After the austenitic stainless steel pressure vessel is formed by the plate rolling machine, it will be welded. What should we pay attention to?
What is ferritic stainless steel
Ferritic stainless steel is divided into two categories: ordinary ferritic stainless steel and ultra-pure ferritic stainless steel. Among them, ordinary ferritic stainless steel has Cr12 ~ Cr14 type, such as 00Cr12, 0Cr13Al; Cr16 ~ Cr18 type, such as 1Cr17Mo; Cr25 ~ 30 type.
3 welding characteristics of ferritic stainless steel
Due to the high content of carbon and nitrogen in ordinary ferritic stainless steel, it is difficult to process, form and weld, and it is difficult to ensure corrosion resistance, and the use is limited. In ultra-pure ferritic stainless steel, the carbon in the steel is strictly controlled. The total amount of nitrogen and nitrogen is generally controlled at three levels of 0.035% ~ 0.045%, 0.030%, 0.010% ~ 0.015%, and necessary alloying elements are also added to further improve the corrosion resistance and comprehensive properties of the steel. Compared with ordinary ferritic stainless steel, ultra-pure high-chromium ferritic stainless steel has good resistance to uniform corrosion, pitting corrosion and stress corrosion, and is widely used in petrochemical equipment.
Ferritic stainless steel has the following welding characteristics:
Under the action of high welding temperature, the grains in the heat affected zone, especially in the near seam zone, will grow sharply when the heating temperature reaches above 1000 °C. High intergranular corrosion tendency.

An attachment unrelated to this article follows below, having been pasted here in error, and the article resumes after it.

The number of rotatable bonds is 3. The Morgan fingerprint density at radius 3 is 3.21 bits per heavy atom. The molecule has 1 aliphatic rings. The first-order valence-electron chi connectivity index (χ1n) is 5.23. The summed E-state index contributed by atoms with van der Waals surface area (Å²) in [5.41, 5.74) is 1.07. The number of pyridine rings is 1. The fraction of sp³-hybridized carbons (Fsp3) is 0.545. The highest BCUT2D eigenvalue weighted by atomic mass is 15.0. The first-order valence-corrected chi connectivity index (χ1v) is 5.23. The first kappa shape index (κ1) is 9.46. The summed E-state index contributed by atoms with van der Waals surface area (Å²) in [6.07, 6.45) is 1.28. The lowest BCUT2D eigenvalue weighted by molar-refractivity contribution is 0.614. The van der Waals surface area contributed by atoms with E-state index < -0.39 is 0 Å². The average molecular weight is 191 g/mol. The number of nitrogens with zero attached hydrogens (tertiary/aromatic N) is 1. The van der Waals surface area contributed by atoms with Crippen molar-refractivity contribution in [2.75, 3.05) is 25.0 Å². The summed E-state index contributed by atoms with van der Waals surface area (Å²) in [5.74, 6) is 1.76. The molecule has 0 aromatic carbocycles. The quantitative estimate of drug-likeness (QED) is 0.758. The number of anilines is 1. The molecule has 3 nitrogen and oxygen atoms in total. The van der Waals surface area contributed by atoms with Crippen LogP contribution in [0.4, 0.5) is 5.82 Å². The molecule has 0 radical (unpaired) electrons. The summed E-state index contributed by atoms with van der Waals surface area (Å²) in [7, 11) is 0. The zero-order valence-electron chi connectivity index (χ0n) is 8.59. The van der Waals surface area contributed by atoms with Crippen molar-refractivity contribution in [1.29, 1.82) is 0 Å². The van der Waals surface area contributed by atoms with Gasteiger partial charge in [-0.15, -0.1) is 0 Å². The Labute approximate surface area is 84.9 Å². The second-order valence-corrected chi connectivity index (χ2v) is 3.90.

Ferritic steel itself contains high chromium content, more harmful elements such as carbon, nitrogen, oxygen, etc., high brittle transition temperature, and strong notch sensitivity. Therefore, the post-weld embrittlement phenomenon is more serious.
When it is heated and cooled slowly for a long time at 400 ℃ ~ 600 ℃, embrittlement at 475 ℃ will occur, which will seriously reduce the normal temperature toughness. After long-term heating at 550 ℃ ~ 820 ℃, the σ phase is easily precipitated from the ferrite, and its plasticity and toughness are also significantly reduced.
How to choose ferritic stainless steel welding consumables
There are basically three types of ferritic stainless steel welding consumables:
- Welding consumables whose composition basically matches the base metal;
- Austenitic welding consumables;
- Nickel-based alloy welding consumables are rarely used due to their high price.
Ferritic stainless steel welding consumables can be made of materials equivalent to the base metal, but when the degree of restraint is large, cracks are easily generated. After welding, heat treatment can be used to restore corrosion resistance and improve joint plasticity.
The use of austenitic welding consumables can avoid preheating and post-weld heat treatment, but for various steels without stabilizing elements, the sensitization of the heat-affected zone still exists, and 309-type and 310-type chromium-nickel austenitic welding consumables are commonly used.
For Cr17 steel, 308 type welding consumables can also be used, and the welding consumables with high alloy content are beneficial to improve the plasticity of welded joints.